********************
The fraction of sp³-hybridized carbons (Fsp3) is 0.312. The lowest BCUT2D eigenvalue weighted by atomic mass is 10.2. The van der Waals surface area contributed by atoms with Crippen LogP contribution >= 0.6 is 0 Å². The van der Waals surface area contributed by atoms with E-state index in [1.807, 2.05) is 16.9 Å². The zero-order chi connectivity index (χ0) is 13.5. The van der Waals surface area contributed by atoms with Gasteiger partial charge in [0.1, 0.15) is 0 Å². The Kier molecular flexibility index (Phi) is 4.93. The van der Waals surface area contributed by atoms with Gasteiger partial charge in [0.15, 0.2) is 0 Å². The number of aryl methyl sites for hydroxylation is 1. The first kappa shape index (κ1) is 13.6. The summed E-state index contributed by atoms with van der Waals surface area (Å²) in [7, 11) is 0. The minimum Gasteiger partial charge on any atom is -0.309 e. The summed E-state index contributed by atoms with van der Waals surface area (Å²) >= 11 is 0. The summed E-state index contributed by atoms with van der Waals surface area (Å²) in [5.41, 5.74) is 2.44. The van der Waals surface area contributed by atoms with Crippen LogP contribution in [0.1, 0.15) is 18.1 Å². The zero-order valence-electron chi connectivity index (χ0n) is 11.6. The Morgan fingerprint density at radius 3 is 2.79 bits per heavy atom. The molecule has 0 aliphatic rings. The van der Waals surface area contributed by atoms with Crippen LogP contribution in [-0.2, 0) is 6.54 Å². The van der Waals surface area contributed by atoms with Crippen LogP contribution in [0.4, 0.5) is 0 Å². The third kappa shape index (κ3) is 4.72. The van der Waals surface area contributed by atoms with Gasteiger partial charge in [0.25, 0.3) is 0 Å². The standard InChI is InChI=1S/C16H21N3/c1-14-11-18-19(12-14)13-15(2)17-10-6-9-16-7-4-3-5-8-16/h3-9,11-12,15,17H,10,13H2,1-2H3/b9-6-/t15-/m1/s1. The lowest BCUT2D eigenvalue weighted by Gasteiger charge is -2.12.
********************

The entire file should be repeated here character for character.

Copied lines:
The fraction of sp³-hybridized carbons (Fsp3) is 0.312. The lowest BCUT2D eigenvalue weighted by atomic mass is 10.2. The van der Waals surface area contributed by atoms with Crippen LogP contribution >= 0.6 is 0 Å². The van der Waals surface area contributed by atoms with E-state index in [1.807, 2.05) is 16.9 Å². The zero-order chi connectivity index (χ0) is 13.5. The van der Waals surface area contributed by atoms with Gasteiger partial charge in [0.1, 0.15) is 0 Å². The Kier molecular flexibility index (Phi) is 4.93. The van der Waals surface area contributed by atoms with Gasteiger partial charge in [0.15, 0.2) is 0 Å². The number of aryl methyl sites for hydroxylation is 1. The first kappa shape index (κ1) is 13.6. The summed E-state index contributed by atoms with van der Waals surface area (Å²) in [7, 11) is 0. The minimum Gasteiger partial charge on any atom is -0.309 e. The summed E-state index contributed by atoms with van der Waals surface area (Å²) >= 11 is 0. The summed E-state index contributed by atoms with van der Waals surface area (Å²) in [5.41, 5.74) is 2.44. The van der Waals surface area contributed by atoms with Crippen LogP contribution in [0.1, 0.15) is 18.1 Å². The zero-order valence-electron chi connectivity index (χ0n) is 11.6. The Morgan fingerprint density at radius 3 is 2.79 bits per heavy atom. The molecule has 0 aliphatic rings. The van der Waals surface area contributed by atoms with Crippen LogP contribution in [-0.2, 0) is 6.54 Å². The van der Waals surface area contributed by atoms with Crippen LogP contribution in [0.4, 0.5) is 0 Å². The third kappa shape index (κ3) is 4.72. The van der Waals surface area contributed by atoms with Gasteiger partial charge in [0.25, 0.3) is 0 Å². The standard InChI is InChI=1S/C16H21N3/c1-14-11-18-19(12-14)13-15(2)17-10-6-9-16-7-4-3-5-8-16/h3-9,11-12,15,17H,10,13H2,1-2H3/b9-6-/t15-/m1/s1. The lowest BCUT2D eigenvalue weighted by Gasteiger charge is -2.12.